RANCHO SANTA MARGARITA, Calif.--(BUSINESS WIRE)--New clinical evidence demonstrates the value of Applied Medical’s Alexis wound protector/retractor in pancreaticoduodenectomy (PD) procedures, also known as Whipple procedures. A study published this month in the Annals of Surgery showcases a significant reduction in PD surgical site infection (SSI) when the dual-ring Alexis wound protector/retractor was used. The Alexis wound protector/retractor lowered incisional SSI in PD procedures by 52 percent compared to cases that did not utilize a wound protector.
The volume of PD cases has been increasing over the past two decades,1 yet postoperative morbidity remains high, up to 40 percent in high-volume pancreatic centers,2 with a substantial amount resulting from SSI. The risk of incisional SSI is even higher in cases requiring biliary drainage prior to the procedure.1
In addition to reducing incisional SSI in PD procedures, the Alexis wound protector/retractor has been clinically proven to reduce incisional SSI across multiple surgical specialties.3-5 “It’s our company’s mission to make a meaningful, positive difference by enhancing surgical outcomes,” said Serene Wachli, president of the Horizon II Division at Applied Medical. “We’re proud to design, develop and manufacture our Alexis wound protectors, which have been shown to be effective in helping reduce SSI in a wide variety of procedures.”
The study was a multicenter, parallel, dual-arm, double-blind, randomized controlled trial that evaluated the efficacy of the Alexis wound protector/retractor to reduce the risk of incisional SSI among patients with a biliary stent undergoing an elective PD. The study compared the use of the dual-ring wound protector to the current standard of care at the Foothills Medical Centre and The Ottawa Hospital in Calgary and Ottawa, Canada, respectively. The Alexis wound protector/retractor group was comprised of 57 patients and the no-wound-protector group was comprised of 50 patients. After observing that the risk of incisional SSI was significantly lower with the use of dual-ring wound protectors, the data safety panel stopped the trial at the first planned interim analysis due to the dramatically positive treatment effect and the understanding of the economic impact associated with addressing incisional SSI occurrence.1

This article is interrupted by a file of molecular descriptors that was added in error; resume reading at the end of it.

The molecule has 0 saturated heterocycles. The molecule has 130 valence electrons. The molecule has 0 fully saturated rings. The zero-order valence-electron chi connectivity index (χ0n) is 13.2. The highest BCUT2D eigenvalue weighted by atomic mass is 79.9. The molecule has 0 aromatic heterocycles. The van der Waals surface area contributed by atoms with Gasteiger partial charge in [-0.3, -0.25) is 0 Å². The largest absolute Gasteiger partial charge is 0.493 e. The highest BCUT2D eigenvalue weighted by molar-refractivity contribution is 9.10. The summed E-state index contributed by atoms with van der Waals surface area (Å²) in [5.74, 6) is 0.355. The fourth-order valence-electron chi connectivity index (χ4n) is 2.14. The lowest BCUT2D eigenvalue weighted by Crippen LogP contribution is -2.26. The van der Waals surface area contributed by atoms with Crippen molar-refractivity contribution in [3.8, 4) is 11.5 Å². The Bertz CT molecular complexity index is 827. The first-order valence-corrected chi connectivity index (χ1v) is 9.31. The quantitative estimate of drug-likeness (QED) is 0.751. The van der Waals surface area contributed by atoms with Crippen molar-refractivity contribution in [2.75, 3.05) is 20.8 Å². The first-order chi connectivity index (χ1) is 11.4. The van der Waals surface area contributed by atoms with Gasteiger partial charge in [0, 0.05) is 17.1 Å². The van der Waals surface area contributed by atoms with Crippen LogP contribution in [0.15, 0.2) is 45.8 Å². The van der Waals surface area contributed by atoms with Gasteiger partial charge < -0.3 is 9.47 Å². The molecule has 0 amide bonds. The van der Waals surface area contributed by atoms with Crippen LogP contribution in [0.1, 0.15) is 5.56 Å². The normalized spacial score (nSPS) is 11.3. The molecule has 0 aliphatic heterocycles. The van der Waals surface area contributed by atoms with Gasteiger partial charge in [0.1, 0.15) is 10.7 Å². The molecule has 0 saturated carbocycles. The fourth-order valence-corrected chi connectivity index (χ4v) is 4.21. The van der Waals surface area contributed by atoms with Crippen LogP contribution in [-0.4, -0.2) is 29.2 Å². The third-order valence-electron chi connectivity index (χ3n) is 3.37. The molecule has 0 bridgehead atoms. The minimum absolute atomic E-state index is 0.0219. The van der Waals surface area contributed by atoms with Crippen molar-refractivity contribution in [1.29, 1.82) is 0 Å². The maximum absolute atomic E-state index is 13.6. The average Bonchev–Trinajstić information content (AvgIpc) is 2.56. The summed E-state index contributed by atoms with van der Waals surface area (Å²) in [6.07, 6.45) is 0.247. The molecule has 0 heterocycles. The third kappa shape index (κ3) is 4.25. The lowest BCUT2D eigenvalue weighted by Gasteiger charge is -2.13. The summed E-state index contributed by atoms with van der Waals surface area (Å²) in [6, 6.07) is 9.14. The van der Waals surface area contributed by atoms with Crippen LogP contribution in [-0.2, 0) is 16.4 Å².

SSI accounts for 20 percent of healthcare-associated infections,6 resulting in approximately $3.5 billion to $10 billion annual healthcare expenditures in the United States.7 Additionally, incisional SSI may lead to increased postoperative pain, poor wound healing and incisional hernias.8-12
About the Alexis Wound Protector/Retractor
Developed and manufactured by Applied Medical, the Alexis wound protector/retractor features a dual-ring design in a wide range of sizes for use within multiple specialties. The Alexis wound protector/retractor features 360-degree protection to help reduce surgical site infection,1, 3-5, 13-14 shield incision sites from bacterial invasion15-16 and maintain moisture to promote healing.17
About Applied Medical
Applied Medical is dedicated to providing innovative solutions that enhance patient outcomes and enable the advancement of minimally invasive surgery. As a new generation medical device company, Applied Medical is proud to have a significant and sustainable impact on healthcare by delivering breakthrough technologies that enhance clinical care and satisfy the pressing economic needs of our customers.
Applied Medical is committed to being a part of the overall solution to reduce SSI through research, education and awareness. The company has developed stopsurgicalsiteinfection.com as a comprehensive resource for healthcare professionals to learn more about the prevention of SSI.